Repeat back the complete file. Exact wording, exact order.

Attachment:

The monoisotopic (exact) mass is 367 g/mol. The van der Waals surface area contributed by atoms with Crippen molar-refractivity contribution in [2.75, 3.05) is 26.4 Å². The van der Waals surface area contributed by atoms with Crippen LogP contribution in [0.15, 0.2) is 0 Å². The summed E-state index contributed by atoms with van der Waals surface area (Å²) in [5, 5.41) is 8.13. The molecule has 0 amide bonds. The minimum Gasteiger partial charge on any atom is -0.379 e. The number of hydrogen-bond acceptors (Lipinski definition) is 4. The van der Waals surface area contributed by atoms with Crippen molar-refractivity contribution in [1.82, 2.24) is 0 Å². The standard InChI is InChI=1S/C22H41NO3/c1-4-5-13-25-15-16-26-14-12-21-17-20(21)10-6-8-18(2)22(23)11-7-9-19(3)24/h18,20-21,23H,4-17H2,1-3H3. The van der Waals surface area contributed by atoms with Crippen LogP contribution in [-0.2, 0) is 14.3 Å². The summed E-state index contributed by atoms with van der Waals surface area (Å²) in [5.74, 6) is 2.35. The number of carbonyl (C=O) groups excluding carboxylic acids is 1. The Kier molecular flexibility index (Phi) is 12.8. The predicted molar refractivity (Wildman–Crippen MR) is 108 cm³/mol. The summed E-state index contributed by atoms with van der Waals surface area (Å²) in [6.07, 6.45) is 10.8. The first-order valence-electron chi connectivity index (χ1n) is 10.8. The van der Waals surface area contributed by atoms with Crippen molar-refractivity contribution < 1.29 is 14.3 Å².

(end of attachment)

The monoisotopic (exact) mass is 367 g/mol. The van der Waals surface area contributed by atoms with Crippen molar-refractivity contribution in [2.75, 3.05) is 26.4 Å². The van der Waals surface area contributed by atoms with Crippen LogP contribution in [0.15, 0.2) is 0 Å². The summed E-state index contributed by atoms with van der Waals surface area (Å²) in [5, 5.41) is 8.13. The molecule has 0 amide bonds. The minimum Gasteiger partial charge on any atom is -0.379 e. The number of hydrogen-bond acceptors (Lipinski definition) is 4. The van der Waals surface area contributed by atoms with Crippen molar-refractivity contribution in [1.82, 2.24) is 0 Å². The standard InChI is InChI=1S/C22H41NO3/c1-4-5-13-25-15-16-26-14-12-21-17-20(21)10-6-8-18(2)22(23)11-7-9-19(3)24/h18,20-21,23H,4-17H2,1-3H3. The van der Waals surface area contributed by atoms with Crippen LogP contribution in [-0.2, 0) is 14.3 Å². The summed E-state index contributed by atoms with van der Waals surface area (Å²) in [5.74, 6) is 2.35. The number of carbonyl (C=O) groups excluding carboxylic acids is 1. The Kier molecular flexibility index (Phi) is 12.8. The predicted molar refractivity (Wildman–Crippen MR) is 108 cm³/mol. The summed E-state index contributed by atoms with van der Waals surface area (Å²) in [6.07, 6.45) is 10.8. The first-order valence-electron chi connectivity index (χ1n) is 10.8. The van der Waals surface area contributed by atoms with Crippen molar-refractivity contribution < 1.29 is 14.3 Å².